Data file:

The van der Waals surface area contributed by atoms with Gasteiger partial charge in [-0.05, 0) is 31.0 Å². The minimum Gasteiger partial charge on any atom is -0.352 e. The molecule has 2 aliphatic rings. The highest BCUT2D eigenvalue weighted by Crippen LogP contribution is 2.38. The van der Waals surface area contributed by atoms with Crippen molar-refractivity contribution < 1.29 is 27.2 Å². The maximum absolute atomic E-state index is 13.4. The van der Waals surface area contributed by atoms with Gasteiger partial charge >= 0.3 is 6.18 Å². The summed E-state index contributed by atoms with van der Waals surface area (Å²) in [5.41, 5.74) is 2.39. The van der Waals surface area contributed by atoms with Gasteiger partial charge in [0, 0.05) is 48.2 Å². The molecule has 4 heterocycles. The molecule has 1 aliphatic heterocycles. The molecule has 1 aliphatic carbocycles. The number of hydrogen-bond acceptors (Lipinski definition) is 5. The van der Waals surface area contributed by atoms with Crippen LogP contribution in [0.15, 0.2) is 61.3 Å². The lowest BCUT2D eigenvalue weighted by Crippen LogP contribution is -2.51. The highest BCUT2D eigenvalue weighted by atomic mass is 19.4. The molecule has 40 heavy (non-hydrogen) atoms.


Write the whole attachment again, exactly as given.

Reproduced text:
The van der Waals surface area contributed by atoms with Gasteiger partial charge in [-0.05, 0) is 31.0 Å². The minimum Gasteiger partial charge on any atom is -0.352 e. The molecule has 2 aliphatic rings. The highest BCUT2D eigenvalue weighted by Crippen LogP contribution is 2.38. The van der Waals surface area contributed by atoms with Crippen molar-refractivity contribution < 1.29 is 27.2 Å². The maximum absolute atomic E-state index is 13.4. The van der Waals surface area contributed by atoms with Gasteiger partial charge >= 0.3 is 6.18 Å². The summed E-state index contributed by atoms with van der Waals surface area (Å²) in [5.41, 5.74) is 2.39. The van der Waals surface area contributed by atoms with Gasteiger partial charge in [0, 0.05) is 48.2 Å². The molecule has 4 heterocycles. The molecule has 1 aliphatic heterocycles. The molecule has 1 aliphatic carbocycles. The number of hydrogen-bond acceptors (Lipinski definition) is 5. The van der Waals surface area contributed by atoms with Crippen LogP contribution in [0.15, 0.2) is 61.3 Å². The lowest BCUT2D eigenvalue weighted by Crippen LogP contribution is -2.51. The highest BCUT2D eigenvalue weighted by atomic mass is 19.4. The molecule has 40 heavy (non-hydrogen) atoms.